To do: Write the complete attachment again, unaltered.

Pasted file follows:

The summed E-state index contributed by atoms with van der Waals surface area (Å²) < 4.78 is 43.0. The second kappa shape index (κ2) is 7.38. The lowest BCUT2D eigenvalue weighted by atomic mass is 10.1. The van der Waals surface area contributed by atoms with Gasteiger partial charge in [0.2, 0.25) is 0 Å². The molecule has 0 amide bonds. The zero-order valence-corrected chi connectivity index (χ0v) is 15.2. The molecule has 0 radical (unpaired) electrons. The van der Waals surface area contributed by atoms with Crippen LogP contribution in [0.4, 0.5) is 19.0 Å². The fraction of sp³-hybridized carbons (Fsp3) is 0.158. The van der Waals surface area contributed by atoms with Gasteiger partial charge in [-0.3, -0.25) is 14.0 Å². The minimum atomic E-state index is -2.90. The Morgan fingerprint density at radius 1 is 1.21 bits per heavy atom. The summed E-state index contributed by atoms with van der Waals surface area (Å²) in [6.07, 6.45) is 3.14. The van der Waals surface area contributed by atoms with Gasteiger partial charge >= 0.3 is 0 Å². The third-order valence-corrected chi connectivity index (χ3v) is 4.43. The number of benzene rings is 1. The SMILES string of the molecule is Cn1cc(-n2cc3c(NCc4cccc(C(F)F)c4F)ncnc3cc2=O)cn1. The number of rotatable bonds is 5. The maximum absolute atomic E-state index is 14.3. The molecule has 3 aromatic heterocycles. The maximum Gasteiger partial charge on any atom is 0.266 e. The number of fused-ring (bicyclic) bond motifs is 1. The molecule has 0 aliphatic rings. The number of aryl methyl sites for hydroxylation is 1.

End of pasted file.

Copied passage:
The summed E-state index contributed by atoms with van der Waals surface area (Å²) < 4.78 is 43.0. The second kappa shape index (κ2) is 7.38. The lowest BCUT2D eigenvalue weighted by atomic mass is 10.1. The van der Waals surface area contributed by atoms with Gasteiger partial charge in [0.2, 0.25) is 0 Å². The molecule has 0 amide bonds. The zero-order valence-corrected chi connectivity index (χ0v) is 15.2. The molecule has 0 radical (unpaired) electrons. The van der Waals surface area contributed by atoms with Crippen LogP contribution in [0.4, 0.5) is 19.0 Å². The fraction of sp³-hybridized carbons (Fsp3) is 0.158. The van der Waals surface area contributed by atoms with Gasteiger partial charge in [-0.3, -0.25) is 14.0 Å². The minimum atomic E-state index is -2.90. The Morgan fingerprint density at radius 1 is 1.21 bits per heavy atom. The summed E-state index contributed by atoms with van der Waals surface area (Å²) in [6.07, 6.45) is 3.14. The van der Waals surface area contributed by atoms with Gasteiger partial charge >= 0.3 is 0 Å². The third-order valence-corrected chi connectivity index (χ3v) is 4.43. The number of benzene rings is 1. The SMILES string of the molecule is Cn1cc(-n2cc3c(NCc4cccc(C(F)F)c4F)ncnc3cc2=O)cn1. The number of rotatable bonds is 5. The maximum absolute atomic E-state index is 14.3. The molecule has 3 aromatic heterocycles. The maximum Gasteiger partial charge on any atom is 0.266 e. The number of fused-ring (bicyclic) bond motifs is 1. The molecule has 0 aliphatic rings. The number of aryl methyl sites for hydroxylation is 1.